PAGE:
Published: July 1st 2010, Puffin
Pages: 290 pages, paperback
Acquired: Sent for review by Penguin
Summary (from Goodreads): Before the attack, sixteen-year-old Tom Harvey was just an ordinary boy. But now fragments of a shattered iPhone are embedded in his brain and it's having an extraordinary effect...Because now Tom has powers - the ability to know and see more than he could ever imagine.
And with incredible power comes knowledge - and a choice. Seek revenge on the violent gangs that rule his estate and assaulted his friend Lucy, or keep quiet? Tom has control when everything else is out of control. But it's a dangerous price to pay. And the consequences are terrifying.
What I liked: I must admit, when I first read about iBoy and learned it was the story of a teenage boy who was hit on the head by an iPhone and then acquired powers I was somewhat sceptical. However, something intrigued me about the book and I’ve heard so many wonderful things about Kevin Brooks that I really wanted to give it a try.
iBoy is a brilliant story. It’s a simple as that. Sure, the premise might sound a little strange to those of us who prefer our novels a little fluffier but it makes for excellent reading and I genuinely couldn’t put it down until I’d finished.
Okay,I’ll admit that being smacked on the head with an iPhone and then acquiring its powers is slightly far-fetched but the way Brooks explains the transformation really does make sense. I found it so easy to suspend my disbelief and the quotations and technical extracts at the beginning of each chapter were really fascinating.
I’ve found more often than not that books set on inner city estates are not my kind of thing – I’ve found too often that the protagonists glorify gang warfare and spend too much time complaining that they weren’t born into rich families. However, iBoy is set on such an estate but the setting was fantastic, there wasn’t an ounce of self pity and I really felt like I was there in Tom and Lucy’s world.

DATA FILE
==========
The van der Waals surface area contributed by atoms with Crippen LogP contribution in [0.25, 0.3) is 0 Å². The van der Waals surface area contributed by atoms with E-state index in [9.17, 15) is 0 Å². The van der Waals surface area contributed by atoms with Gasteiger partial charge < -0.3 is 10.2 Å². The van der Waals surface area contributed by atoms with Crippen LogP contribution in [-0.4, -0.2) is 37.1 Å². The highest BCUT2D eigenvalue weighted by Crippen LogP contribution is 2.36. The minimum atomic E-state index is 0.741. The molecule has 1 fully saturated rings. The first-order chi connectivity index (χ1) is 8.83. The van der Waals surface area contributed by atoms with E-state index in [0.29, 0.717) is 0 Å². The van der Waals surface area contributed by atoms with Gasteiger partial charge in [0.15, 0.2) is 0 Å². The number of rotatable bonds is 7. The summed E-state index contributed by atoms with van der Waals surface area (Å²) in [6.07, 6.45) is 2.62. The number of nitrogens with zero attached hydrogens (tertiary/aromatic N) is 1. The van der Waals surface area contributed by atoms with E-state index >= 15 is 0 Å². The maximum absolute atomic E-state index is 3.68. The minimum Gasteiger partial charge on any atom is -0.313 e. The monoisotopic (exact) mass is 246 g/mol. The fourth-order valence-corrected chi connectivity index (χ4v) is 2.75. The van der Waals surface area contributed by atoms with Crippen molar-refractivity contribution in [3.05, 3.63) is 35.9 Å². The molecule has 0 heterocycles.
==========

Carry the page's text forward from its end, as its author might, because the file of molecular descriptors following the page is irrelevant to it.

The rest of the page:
The gang members in iBoy are absolutely terrifying and extremely well-written; I always think the writing in a novel must be great if I really hate the villains and iBoy definitely fell into this category. Ellman was absolutely vile and I was willing Tom on to defeat him the whole time. Brilliant stuff, absolutely gripping.
iBoy does talk in depth about gangs and there is reference to sex, drugs and violence so this one isn’t suitable for younger teens. However, if you enjoy a thrilling story that is different to anything you’ve read before, definitely make time to read iBoy.
What I didn’t like: My only real quibble about iBoy is the overuse of the whole ‘i’ gimmick. Iboy – fair enough. Iphone – of course that’s going to be included. However, after reading about Tom’s iBrain, iSearch and iPowers I just wanted it to stop. Apple are truly taking over the world.
First line: “The mobile phone that shattered my skull was a 32GB iPhone 3GS.”
Read if you liked...: When I Was Joe – Keren David
Total: 16/20 (B+)